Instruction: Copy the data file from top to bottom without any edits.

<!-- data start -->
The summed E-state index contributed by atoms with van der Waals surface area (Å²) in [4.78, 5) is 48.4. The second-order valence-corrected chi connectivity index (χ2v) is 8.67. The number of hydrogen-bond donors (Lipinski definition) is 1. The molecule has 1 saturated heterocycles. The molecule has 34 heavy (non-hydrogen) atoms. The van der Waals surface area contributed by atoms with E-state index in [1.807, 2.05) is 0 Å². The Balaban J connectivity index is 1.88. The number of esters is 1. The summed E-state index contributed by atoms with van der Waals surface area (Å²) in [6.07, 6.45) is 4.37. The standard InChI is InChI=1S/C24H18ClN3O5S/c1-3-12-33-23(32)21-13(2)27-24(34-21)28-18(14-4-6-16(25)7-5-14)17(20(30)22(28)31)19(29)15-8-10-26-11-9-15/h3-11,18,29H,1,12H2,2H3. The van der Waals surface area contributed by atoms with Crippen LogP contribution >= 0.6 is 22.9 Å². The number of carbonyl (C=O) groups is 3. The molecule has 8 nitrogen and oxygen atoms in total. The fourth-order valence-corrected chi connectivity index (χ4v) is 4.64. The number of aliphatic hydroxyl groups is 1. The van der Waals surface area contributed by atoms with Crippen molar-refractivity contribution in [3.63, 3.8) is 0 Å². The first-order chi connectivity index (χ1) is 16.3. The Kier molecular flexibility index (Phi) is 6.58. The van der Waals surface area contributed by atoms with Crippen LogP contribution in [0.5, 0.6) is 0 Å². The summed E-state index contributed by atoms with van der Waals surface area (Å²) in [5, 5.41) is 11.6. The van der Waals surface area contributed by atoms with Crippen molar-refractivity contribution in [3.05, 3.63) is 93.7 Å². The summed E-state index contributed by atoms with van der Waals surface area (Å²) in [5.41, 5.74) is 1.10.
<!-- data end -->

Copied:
The summed E-state index contributed by atoms with van der Waals surface area (Å²) in [4.78, 5) is 48.4. The second-order valence-corrected chi connectivity index (χ2v) is 8.67. The number of hydrogen-bond donors (Lipinski definition) is 1. The molecule has 1 saturated heterocycles. The molecule has 34 heavy (non-hydrogen) atoms. The van der Waals surface area contributed by atoms with E-state index in [1.807, 2.05) is 0 Å². The Balaban J connectivity index is 1.88. The number of esters is 1. The summed E-state index contributed by atoms with van der Waals surface area (Å²) in [6.07, 6.45) is 4.37. The standard InChI is InChI=1S/C24H18ClN3O5S/c1-3-12-33-23(32)21-13(2)27-24(34-21)28-18(14-4-6-16(25)7-5-14)17(20(30)22(28)31)19(29)15-8-10-26-11-9-15/h3-11,18,29H,1,12H2,2H3. The van der Waals surface area contributed by atoms with Crippen LogP contribution >= 0.6 is 22.9 Å². The number of carbonyl (C=O) groups is 3. The molecule has 8 nitrogen and oxygen atoms in total. The fourth-order valence-corrected chi connectivity index (χ4v) is 4.64. The number of aliphatic hydroxyl groups is 1. The van der Waals surface area contributed by atoms with Crippen molar-refractivity contribution in [3.63, 3.8) is 0 Å². The first-order chi connectivity index (χ1) is 16.3. The Kier molecular flexibility index (Phi) is 6.58. The van der Waals surface area contributed by atoms with Crippen LogP contribution in [0.5, 0.6) is 0 Å². The summed E-state index contributed by atoms with van der Waals surface area (Å²) in [5, 5.41) is 11.6. The van der Waals surface area contributed by atoms with Crippen molar-refractivity contribution in [3.05, 3.63) is 93.7 Å². The summed E-state index contributed by atoms with van der Waals surface area (Å²) in [5.41, 5.74) is 1.10.